Monday, May 05, 2008

Gold Rebound?

Gold closed up over $18 today as 1) the dollar fell and 2) oil soared to a new new record. Has Gold found its bottom; will we now see an upturn? -- I think it's quite likely.

Look at the black Price Oscillator (PPO) line -- top section of the graph below: As you can see, gold was significantly overbought when it crested $1,000 back in March, but the severe sell-off since seems to be overdone. Notice how weak (oversold) the PPO line is now? Additionally, did you note the recent upturn in the PPO -- an indicator of things to come?

Regardless of what the shills are now saying, our financial crisis isn't anywhere near over and when phase-2 hits us (soon), safety (gold) will be sought after once again.

Take recent Fed actions as the first clue things aren't "all well" in our economy again:

As of last Friday, the Fed now accepts Auto, Credit Card, and Student loan bonds as collateral for new monetary injections. (Buyer of last resort?)

" Action taken by the Federal Reserve on Friday targeting the global credit crisis, in concert with European central banks, included an injection of cash into the stricken student loan market through a special lending operation... In the move, the Fed is allowing investment firms and banks to use bonds backed by federally guaranteed student loans as collateral for the loans of safe Treasury securities that the central bank is making available."

" The Federal Reserve, along with other central banks, said Friday that it was increasing the funding it is providing to banks and announced that, for the first time, it was willing to accept bonds backed by auto loans and credit cards."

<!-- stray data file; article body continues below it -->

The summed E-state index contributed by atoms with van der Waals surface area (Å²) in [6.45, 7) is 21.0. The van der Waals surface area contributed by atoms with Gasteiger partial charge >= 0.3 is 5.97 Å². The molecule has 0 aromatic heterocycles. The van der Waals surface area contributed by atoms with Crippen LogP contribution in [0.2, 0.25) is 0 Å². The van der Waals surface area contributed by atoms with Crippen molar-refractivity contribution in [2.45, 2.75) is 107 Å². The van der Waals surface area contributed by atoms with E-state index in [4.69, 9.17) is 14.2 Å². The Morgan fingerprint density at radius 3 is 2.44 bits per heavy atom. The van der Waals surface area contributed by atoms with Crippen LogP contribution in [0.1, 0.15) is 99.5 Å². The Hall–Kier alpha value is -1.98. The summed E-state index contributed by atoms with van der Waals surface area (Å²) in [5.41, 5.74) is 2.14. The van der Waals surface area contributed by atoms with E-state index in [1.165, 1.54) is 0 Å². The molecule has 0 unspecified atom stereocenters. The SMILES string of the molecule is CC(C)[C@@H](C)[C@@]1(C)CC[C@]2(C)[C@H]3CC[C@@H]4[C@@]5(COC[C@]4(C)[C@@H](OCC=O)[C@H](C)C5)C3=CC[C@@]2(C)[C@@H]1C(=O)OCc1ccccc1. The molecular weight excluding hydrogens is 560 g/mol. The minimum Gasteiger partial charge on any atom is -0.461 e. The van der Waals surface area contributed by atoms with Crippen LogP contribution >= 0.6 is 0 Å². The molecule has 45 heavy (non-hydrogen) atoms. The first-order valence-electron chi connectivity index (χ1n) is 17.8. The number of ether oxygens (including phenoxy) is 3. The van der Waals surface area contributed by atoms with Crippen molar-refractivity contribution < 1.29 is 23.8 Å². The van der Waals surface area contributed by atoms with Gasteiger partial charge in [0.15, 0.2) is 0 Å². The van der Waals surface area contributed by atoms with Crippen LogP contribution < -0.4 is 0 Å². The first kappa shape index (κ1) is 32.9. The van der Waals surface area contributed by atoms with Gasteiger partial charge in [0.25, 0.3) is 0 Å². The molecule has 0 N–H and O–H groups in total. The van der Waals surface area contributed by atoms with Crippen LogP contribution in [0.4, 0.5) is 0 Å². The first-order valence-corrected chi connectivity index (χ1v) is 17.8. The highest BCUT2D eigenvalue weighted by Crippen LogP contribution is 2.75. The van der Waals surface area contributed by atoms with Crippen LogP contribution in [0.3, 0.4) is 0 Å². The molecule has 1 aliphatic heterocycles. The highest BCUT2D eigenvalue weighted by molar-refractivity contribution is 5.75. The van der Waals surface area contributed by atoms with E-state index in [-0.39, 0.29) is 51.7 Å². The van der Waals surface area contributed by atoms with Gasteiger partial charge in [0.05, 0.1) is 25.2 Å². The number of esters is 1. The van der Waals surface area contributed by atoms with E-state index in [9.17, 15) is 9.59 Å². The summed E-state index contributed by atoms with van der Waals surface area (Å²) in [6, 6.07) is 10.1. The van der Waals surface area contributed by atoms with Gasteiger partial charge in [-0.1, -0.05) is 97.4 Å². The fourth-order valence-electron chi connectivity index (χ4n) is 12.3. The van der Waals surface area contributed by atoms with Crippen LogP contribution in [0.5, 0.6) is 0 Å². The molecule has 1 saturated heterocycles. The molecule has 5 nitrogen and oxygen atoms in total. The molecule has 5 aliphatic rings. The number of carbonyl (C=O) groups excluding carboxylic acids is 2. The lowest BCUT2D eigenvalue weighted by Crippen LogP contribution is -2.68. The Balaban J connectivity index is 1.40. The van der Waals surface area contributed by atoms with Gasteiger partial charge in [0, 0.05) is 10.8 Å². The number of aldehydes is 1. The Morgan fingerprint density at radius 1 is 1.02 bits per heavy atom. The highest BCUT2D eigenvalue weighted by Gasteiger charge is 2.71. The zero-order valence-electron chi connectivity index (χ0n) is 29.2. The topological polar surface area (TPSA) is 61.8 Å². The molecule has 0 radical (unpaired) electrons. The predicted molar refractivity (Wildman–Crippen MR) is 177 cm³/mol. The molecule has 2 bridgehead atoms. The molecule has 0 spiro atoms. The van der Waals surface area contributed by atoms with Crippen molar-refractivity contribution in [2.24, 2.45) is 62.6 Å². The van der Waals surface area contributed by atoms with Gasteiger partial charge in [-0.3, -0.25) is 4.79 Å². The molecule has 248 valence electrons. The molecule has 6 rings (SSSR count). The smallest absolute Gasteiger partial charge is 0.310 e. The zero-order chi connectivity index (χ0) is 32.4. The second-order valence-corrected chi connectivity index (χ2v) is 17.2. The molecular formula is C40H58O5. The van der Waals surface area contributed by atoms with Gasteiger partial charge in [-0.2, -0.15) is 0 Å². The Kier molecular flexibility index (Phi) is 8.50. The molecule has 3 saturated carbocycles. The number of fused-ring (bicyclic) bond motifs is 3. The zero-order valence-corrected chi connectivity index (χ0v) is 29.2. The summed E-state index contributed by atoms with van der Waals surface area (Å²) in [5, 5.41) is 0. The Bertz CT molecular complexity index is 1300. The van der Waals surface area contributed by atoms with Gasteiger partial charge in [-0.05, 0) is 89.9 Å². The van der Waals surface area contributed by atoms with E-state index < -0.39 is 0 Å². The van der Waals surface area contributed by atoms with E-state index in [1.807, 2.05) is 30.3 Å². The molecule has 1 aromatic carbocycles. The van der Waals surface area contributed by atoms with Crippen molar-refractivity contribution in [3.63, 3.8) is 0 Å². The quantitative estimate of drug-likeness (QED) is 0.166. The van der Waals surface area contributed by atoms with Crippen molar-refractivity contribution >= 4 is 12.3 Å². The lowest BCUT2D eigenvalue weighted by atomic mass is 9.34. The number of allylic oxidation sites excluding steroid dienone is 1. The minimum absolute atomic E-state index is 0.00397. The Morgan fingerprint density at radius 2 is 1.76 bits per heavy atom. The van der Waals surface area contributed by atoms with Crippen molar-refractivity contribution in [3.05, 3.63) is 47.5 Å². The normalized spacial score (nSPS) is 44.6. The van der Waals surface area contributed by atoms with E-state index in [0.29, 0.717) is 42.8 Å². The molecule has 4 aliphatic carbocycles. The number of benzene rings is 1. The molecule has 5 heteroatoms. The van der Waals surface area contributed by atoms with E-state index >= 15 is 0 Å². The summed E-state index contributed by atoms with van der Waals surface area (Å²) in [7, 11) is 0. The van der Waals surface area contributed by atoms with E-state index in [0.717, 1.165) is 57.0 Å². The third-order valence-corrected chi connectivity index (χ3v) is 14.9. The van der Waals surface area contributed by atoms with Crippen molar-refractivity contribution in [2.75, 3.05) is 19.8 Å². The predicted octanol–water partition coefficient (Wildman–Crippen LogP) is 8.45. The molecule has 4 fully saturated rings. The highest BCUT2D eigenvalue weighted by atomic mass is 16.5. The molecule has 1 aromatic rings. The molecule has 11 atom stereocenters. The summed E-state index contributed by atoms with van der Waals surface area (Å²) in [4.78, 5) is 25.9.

Second Clue:

Bernanke gave the green light Monday to congressional efforts to prevent foreclosures of homeowners caught in the recent sharp nationwide decline in home prices.

"Finding ways to avoid preventable foreclosures is a legitimate and important concern of public policy," Bernanke said in a speech at the Columbia School of Business in New York. "

A bill in legislation would allow the Federal Housing Administration to back as much as $300 billion in refinanced loans for homeowners facing foreclosure.

Third Clue:

Bank of America Corp may walk away from buying troubled lender Countrywide Financial Corp

Bank of America, the No. 2 U.S. bank, was likely to renegotiate its deal to buy Countrywide, the largest U.S. mortgage company, or might even scrap the deal altogether.

Countrywide shares tumbled more than 10 percent, while Bank of America shares slid 2.1 percent.

Fourth Clue:

Will Fannie and Freddie require a rescue?

As home prices continue their free fall and banks shy away from lending, Washington officials have increasingly relied on two giant mortgage companies — Fannie Mae and Freddie Mac — to keep the housing market afloat.

But with mortgage defaults and foreclosures rising, Bush administration officials, regulators and lawmakers are nervously asking whether these two companies, would-be saviors of the housing market, will soon need saving themselves.

Some financial experts worry that the companies are dangerously close to the edge, especially if home prices go through another steep decline. Their combined cushion of $83 billion — the capital that their regulator requires them to hold — underpins a colossal $5 trillion in debt and other financial commitments.

The companies are sitting on as much as $19 billion in additional losses that they have not yet fully acknowledged, analysts say. If either company stumbled, the mortgage business could lose its only lubricant, potentially causing the housing market to plummet and the credit markets to freeze up completely.